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Contraception

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Hormonal birth control and fracture risk in observational studies | Cochrane

When bone mass declines with age, the risk of fractures increases. Birth control methods that have hormones may lead to changes in women’s bone density. Worry about fractures may limit the use of these effective methods. Observational studies can collect data on birth control use as well as fractures later in life. Through June 2015, we searched for such studies in several databases.   
cochrane.org
over 5 years ago
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11

Education about family planning for women who have just given birth | Cochrane

Counseling about family planning is standard for most women who just gave birth. Few providers and researchers have looked at how well the counseling works. We do not know if postpartum women want to use family planning or whether they will return to a health provider for birth control advice. Women may wish to discuss family planning before they have the baby and after they leave the hospital. Women may also prefer to talk about birth control along with other health issues. In this review, we looked at the effects of educational programs about family planning for women who just had a baby.  
cochrane.org
over 5 years ago
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1

Methods to reduce pain with insertion of intrauterine contraception | Cochrane

Fear of pain with insertion of intrauterine contraception (IUC) may cause women to avoid using this very effective method of birth control. IUC includes devices with copper and with the hormone levonorgestrel. Researchers have studied many ways of reducing pain with IUC insertion. These include drugs that lessen uterine cramps, soften and open the cervix (uterus opening), or numb the cervix.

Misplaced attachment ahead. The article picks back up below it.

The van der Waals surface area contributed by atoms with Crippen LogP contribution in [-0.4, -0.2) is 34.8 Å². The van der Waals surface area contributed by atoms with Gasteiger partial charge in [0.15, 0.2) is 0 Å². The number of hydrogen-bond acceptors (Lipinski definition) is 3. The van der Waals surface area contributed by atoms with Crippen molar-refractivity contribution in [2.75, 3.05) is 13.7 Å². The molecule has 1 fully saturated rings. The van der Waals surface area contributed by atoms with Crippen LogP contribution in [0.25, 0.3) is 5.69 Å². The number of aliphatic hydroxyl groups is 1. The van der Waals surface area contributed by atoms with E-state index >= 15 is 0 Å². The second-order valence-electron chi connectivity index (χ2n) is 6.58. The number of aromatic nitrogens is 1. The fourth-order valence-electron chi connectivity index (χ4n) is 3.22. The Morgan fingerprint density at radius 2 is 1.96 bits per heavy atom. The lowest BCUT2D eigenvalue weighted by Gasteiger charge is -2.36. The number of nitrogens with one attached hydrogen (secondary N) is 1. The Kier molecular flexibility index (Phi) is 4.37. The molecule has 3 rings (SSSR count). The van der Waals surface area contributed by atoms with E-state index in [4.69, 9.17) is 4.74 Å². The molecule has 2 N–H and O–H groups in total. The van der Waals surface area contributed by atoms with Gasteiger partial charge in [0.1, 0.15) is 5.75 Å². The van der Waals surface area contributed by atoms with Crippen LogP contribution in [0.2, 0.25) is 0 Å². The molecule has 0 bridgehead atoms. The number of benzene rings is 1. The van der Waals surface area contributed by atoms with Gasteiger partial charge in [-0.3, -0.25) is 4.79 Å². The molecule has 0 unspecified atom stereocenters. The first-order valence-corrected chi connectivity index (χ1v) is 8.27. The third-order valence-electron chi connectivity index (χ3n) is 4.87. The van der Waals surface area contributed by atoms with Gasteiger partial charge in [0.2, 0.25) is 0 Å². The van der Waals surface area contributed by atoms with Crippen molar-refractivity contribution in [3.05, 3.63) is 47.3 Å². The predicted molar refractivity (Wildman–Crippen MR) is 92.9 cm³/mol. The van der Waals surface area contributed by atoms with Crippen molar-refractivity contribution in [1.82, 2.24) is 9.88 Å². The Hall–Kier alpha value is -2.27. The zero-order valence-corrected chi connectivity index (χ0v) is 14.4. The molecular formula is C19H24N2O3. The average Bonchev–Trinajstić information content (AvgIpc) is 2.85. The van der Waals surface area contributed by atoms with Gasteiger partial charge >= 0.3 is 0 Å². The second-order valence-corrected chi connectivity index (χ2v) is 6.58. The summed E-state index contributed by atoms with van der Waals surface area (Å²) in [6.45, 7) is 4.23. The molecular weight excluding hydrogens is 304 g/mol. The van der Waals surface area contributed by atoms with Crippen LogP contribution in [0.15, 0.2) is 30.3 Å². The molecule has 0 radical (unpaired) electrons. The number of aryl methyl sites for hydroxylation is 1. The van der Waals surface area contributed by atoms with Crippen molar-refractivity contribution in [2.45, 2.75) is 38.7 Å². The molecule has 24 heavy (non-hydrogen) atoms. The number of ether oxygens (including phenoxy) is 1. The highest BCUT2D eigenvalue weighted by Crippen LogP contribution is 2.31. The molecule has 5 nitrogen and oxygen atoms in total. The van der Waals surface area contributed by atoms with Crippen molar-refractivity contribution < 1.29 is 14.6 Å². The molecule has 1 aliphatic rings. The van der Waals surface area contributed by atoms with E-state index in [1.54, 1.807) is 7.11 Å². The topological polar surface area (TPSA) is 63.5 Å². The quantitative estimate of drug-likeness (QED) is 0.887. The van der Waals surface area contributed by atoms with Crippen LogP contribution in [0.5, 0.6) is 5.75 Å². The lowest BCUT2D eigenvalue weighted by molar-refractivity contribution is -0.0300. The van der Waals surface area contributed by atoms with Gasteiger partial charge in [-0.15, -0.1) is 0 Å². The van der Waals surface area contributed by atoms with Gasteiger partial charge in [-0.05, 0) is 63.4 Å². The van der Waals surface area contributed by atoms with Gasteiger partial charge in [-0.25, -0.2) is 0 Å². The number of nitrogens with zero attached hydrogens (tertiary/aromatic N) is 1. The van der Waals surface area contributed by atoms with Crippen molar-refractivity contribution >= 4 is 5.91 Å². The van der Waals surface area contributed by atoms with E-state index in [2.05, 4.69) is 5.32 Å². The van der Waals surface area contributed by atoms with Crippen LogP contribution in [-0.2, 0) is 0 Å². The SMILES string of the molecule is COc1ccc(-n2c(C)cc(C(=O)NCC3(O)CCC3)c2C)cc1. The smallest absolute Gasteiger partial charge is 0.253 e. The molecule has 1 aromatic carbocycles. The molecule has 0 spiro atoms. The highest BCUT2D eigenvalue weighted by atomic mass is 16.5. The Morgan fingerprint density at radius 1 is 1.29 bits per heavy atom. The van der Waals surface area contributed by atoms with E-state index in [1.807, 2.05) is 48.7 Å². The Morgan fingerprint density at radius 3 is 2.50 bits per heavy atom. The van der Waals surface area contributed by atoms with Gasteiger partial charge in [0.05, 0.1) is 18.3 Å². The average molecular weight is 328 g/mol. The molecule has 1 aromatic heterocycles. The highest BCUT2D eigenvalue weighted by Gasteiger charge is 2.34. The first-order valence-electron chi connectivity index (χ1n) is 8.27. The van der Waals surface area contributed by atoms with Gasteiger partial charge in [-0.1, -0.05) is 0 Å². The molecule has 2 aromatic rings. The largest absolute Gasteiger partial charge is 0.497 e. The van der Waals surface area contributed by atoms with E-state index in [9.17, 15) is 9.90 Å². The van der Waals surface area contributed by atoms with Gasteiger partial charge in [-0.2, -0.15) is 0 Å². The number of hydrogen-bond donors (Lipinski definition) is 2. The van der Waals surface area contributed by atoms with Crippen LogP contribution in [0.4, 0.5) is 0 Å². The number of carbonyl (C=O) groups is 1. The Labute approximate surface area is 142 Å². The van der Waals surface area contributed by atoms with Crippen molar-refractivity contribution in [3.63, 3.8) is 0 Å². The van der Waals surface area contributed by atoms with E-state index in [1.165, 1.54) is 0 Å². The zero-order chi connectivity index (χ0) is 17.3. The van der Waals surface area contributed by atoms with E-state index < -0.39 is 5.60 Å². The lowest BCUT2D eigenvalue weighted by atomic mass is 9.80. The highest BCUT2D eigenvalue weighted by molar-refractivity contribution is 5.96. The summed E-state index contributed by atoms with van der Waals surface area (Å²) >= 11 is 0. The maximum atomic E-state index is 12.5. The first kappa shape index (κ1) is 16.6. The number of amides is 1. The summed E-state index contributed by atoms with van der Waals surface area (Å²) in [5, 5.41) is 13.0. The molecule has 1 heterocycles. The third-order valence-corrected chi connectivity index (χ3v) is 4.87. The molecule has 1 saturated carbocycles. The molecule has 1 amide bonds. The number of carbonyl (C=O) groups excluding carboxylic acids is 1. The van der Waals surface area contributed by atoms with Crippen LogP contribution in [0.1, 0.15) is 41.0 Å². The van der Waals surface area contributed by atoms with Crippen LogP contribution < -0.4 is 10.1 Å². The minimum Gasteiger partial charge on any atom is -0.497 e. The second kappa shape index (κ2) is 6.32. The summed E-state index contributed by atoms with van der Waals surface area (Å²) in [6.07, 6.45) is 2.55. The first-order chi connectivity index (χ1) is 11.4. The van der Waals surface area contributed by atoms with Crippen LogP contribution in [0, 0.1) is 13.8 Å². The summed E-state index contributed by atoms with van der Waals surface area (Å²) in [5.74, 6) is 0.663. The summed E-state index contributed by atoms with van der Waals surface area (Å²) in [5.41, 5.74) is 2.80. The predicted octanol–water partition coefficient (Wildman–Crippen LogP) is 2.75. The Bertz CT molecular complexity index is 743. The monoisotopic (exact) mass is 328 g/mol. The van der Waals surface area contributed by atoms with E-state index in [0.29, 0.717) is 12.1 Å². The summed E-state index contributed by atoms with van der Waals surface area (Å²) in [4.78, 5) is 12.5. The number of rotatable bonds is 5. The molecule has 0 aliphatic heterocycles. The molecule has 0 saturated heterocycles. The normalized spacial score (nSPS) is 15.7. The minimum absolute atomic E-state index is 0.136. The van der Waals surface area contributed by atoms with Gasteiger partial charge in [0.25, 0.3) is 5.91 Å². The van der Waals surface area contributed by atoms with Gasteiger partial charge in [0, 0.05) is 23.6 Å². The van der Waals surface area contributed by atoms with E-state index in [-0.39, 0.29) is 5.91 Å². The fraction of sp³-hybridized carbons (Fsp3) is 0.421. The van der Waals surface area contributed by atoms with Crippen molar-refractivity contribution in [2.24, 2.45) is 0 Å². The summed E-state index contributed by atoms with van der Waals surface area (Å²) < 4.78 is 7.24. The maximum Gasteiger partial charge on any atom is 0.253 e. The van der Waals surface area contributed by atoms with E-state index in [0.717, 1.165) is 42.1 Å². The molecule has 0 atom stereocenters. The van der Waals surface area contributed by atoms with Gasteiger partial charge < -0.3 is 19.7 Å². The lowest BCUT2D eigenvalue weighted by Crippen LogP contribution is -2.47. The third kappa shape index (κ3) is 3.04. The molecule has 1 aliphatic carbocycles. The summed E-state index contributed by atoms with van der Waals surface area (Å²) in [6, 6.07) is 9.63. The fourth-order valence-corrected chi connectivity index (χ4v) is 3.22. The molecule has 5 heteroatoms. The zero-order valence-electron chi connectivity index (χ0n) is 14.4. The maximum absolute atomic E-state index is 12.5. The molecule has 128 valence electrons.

cochrane.org
over 5 years ago
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5

The risk of heart attack and stroke in women using birth control pills | Cochrane

Since their introduction, combined oral contraceptive pills have become one of the most popular birth control methods. These pills contain two types of female hormones, estrogen and progestagen. When used correctly, the failure rate (i.e. the occurrence of unwanted pregnancy) is less than one per 100 women per year. Despite their reliability, oral contraceptive pills have been found to increase the risk of a blood clot forming in an artery, i.e. arterial thrombosis (heart attack or stroke). As arterial thrombosis is rare in young women, and as many types of oral contraceptive pills exist, the size of the risk is unclear. Furthermore, the effect of different types of progestagens or different doses of estrogen on the risk of arterial thrombosis is unknown.  
cochrane.org
over 5 years ago